Dark Ages - A term worth using?

for italy it was a dark age, but rest of europe it wasn't as a matter of fact, it enabled the europeans to empower and make their own kingdoms and enrich their lands with civilization and culture and their independent values fueled by Christianity. roman empire seldom made any intelligent contributions in the first place, in architecture they did but couldnt reciprocate the intelligence of the greeks in continuing their intellectual achievements, as a matter of fact the roman conquest of greeks greatly diminished the greek intellect into nothing and the succeeding byzantine empire was known to plagiarise the ideas of the muslims, pre islamic persians, indians, chinese etc.

the renaissance also happened because of the italian monks rediscovering their golden age and also partially energized by the islamic/arabic golden age in parts of italy.

for europe it might be a dark age since romans were no more there to pamper and nurture them, but i think it was a process of self learning and standing which was much better than being a roman colony.

regards
 
Jun 2017
2,771
Connecticut
for italy it was a dark age, but rest of europe it wasn't as a matter of fact, it enabled the europeans to empower and make their own kingdoms and enrich their lands with civilization and culture and their independent values fueled by Christianity. roman empire seldom made any intelligent contributions in the first place, in architecture they did but couldnt reciprocate the intelligence of the greeks in continuing their intellectual achievements, as a matter of fact the roman conquest of greeks greatly diminished the greek intellect into nothing and the succeeding byzantine empire was known to plagiarise the ideas of the muslims, pre islamic persians, indians, chinese etc.

the renaissance also happened because of the italian monks rediscovering their golden age and also partially energized by the islamic/arabic golden age in parts of italy.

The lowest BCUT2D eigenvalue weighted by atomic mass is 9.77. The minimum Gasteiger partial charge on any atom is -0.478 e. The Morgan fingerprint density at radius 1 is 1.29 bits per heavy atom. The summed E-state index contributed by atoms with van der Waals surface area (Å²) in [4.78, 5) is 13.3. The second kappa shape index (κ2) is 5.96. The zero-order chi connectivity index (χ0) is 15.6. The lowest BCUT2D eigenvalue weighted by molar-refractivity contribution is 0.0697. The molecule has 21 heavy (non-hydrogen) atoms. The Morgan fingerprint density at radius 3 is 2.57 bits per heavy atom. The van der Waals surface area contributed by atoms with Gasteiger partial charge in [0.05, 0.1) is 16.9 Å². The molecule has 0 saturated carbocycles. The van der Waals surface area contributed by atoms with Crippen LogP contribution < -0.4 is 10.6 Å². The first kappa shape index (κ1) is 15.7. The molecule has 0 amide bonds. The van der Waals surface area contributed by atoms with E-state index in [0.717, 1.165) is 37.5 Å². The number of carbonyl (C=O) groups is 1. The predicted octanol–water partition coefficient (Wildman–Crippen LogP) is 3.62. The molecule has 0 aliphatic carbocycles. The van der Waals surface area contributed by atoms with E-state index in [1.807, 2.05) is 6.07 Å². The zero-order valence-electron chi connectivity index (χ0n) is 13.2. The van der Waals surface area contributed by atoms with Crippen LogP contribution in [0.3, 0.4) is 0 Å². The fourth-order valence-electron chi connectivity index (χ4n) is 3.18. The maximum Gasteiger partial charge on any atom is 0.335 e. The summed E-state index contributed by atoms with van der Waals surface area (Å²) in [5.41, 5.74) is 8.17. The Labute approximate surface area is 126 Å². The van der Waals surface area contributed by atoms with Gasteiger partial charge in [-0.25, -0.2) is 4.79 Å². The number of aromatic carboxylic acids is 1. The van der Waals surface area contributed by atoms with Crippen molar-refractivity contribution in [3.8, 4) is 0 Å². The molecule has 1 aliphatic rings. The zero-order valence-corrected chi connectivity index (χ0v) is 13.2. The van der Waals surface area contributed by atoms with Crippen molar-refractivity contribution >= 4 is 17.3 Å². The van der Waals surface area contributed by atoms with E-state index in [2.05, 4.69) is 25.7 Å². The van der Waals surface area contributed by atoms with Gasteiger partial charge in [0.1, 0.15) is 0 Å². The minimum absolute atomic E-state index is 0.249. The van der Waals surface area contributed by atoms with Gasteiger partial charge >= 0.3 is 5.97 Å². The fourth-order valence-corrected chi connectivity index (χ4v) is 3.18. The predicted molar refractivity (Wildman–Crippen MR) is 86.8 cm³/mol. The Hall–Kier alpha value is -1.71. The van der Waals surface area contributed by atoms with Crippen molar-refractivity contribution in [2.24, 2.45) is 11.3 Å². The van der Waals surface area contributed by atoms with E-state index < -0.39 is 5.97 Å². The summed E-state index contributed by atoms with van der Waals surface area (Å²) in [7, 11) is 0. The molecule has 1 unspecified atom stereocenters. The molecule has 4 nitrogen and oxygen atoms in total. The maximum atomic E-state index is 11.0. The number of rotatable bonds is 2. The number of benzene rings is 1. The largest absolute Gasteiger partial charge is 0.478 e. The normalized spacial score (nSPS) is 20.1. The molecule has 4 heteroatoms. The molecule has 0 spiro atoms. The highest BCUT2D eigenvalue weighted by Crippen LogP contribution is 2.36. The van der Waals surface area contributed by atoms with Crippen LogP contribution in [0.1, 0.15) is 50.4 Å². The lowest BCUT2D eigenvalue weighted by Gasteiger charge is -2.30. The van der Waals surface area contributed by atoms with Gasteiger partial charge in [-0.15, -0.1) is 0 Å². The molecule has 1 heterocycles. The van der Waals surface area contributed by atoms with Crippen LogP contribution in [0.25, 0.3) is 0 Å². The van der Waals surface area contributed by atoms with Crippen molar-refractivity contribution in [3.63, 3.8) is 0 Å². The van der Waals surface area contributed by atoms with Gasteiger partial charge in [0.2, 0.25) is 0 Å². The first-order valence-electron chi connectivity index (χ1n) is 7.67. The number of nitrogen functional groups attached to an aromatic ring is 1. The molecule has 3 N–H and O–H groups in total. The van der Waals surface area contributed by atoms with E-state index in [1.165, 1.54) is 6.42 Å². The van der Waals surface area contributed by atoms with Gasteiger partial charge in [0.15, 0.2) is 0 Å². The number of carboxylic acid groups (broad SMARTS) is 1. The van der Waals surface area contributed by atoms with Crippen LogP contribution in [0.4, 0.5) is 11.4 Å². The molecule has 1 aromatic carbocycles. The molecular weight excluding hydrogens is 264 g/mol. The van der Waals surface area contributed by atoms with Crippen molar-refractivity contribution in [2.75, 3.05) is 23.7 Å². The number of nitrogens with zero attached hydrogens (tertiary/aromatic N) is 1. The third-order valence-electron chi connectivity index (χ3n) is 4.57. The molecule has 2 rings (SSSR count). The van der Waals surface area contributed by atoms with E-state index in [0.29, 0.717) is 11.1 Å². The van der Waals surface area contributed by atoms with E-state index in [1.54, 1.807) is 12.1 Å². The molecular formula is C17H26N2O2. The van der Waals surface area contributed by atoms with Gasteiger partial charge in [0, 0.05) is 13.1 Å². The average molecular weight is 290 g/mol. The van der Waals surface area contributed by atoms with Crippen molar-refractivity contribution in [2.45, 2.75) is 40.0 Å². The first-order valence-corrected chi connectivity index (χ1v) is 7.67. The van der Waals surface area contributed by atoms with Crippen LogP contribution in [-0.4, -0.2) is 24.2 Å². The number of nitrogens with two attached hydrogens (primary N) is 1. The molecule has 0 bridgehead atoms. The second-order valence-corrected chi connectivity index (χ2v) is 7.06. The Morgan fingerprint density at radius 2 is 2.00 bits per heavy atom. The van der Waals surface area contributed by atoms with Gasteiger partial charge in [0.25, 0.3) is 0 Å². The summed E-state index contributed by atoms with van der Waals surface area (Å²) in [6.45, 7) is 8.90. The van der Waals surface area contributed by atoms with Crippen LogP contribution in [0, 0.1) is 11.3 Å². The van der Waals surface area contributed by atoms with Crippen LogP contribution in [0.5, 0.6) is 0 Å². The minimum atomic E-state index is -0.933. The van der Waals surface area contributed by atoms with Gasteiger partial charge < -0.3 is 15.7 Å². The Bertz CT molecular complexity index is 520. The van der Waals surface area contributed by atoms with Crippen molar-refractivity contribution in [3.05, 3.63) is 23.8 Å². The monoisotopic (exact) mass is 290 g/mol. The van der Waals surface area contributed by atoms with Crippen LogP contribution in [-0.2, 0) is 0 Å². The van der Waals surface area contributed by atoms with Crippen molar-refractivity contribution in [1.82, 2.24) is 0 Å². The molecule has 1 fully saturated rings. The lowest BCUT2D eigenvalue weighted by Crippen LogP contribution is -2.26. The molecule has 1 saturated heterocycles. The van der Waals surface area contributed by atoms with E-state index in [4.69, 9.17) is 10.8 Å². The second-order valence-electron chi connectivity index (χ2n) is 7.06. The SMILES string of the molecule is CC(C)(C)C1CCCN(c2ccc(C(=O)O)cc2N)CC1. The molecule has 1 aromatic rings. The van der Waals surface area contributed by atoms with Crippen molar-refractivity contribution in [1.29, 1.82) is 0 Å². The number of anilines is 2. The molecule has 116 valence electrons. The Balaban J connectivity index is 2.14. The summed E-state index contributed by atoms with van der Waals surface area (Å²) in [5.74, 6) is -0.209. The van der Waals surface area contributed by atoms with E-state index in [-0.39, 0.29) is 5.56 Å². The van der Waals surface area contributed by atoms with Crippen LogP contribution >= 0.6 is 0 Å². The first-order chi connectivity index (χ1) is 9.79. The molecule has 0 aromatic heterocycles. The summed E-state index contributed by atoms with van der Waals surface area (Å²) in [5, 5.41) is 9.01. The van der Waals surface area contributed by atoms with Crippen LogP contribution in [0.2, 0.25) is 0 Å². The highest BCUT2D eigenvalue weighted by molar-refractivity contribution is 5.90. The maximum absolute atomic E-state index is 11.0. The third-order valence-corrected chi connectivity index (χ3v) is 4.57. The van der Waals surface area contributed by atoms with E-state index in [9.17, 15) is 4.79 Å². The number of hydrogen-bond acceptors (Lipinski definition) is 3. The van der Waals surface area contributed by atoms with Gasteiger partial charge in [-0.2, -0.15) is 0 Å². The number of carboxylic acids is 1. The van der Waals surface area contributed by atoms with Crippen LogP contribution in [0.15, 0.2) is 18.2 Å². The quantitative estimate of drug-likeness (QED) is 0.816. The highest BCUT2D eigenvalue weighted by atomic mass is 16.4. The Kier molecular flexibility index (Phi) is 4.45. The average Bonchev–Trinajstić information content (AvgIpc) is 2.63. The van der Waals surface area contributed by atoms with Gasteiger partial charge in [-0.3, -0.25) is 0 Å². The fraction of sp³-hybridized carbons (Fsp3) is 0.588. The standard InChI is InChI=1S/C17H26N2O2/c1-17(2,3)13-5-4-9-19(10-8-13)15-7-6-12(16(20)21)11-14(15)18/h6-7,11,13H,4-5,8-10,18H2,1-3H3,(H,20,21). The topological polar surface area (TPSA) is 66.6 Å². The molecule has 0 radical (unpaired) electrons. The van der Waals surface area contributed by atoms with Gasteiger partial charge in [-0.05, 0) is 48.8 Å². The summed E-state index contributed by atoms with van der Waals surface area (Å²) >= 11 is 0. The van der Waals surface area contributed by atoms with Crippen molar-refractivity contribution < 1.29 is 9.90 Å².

for europe it might be a dark age since romans were no more there to pamper and nurture them, but i think it was a process of self learning and standing which was much better than being a roman colony.

regards
You know what the first sentence is technically true, Europe aside from maybe Gaul was mostly less developed in the Classical Period. But Europeans identified with Romans accurately or not and did not see history through these lens.
 
Aug 2015
2,749
Chalfont, Pennsylvania
You know what the first sentence is technically true, Europe aside from maybe Gaul was mostly less developed in the Classical Period. But Europeans identified with Romans accurately or not and did not see history through these lens.
It is true that Europe about AD 1400 or 1500 at the transition between medieval and renaissance eras was mostly far more populated and developed than a thousand years earlier in the late Roman early post Roman era of AD 400 to 500. But Europe in AD 400 to 500 was mostly far more populated and developed than a thousand years earlier in 600 to 500 BC.

As a general rule, a region is likely to become more populated and developed over time, so it will usually be much more populated and developed at the end of a thousand years than at the beginning of that millennium.

But in Europe that effect was much more noticeable in the middle ages in areas which were never part of the Roman Empire. In regions that were part of the Roman Empire population and development may have reach a peak about AD 100 to 200 and then declined for centuries to the fall of the western empire and for centuries afterwards, so that the increase in population and development by AD 1100 or 1200 was not so noticeable as in regions which were never part of the Roman Empire.
 
Jul 2015
5,009
Netherlands
for italy it was a dark age, but rest of europe it wasn't as a matter of fact, it enabled the europeans to empower and make their own kingdoms and enrich their lands with civilization and culture and their independent values fueled by Christianity. roman empire seldom made any intelligent contributions in the first place, in architecture they did but couldnt reciprocate the intelligence of the greeks in continuing their intellectual achievements, as a matter of fact the roman conquest of greeks greatly diminished the greek intellect into nothing and the succeeding byzantine empire was known to plagiarise the ideas of the muslims, pre islamic persians, indians, chinese etc.
Just google Vitruvius. Plus they were still able to build Constantine's church.
the renaissance also happened because of the italian monks rediscovering their golden age and also partially energized by the islamic/arabic golden age in parts of italy.

for europe it might be a dark age since romans were no more there to pamper and nurture them, but i think it was a process of self learning and standing which was much better than being a roman colony.

regards
Over half of Europe never had any direct interaction with the Romans. The main areas (in the west) of "civilization" in those days were, Rome (duh), Gaul, England and Ireland. The latter 2 had been left alone by the romans for centuries.
 

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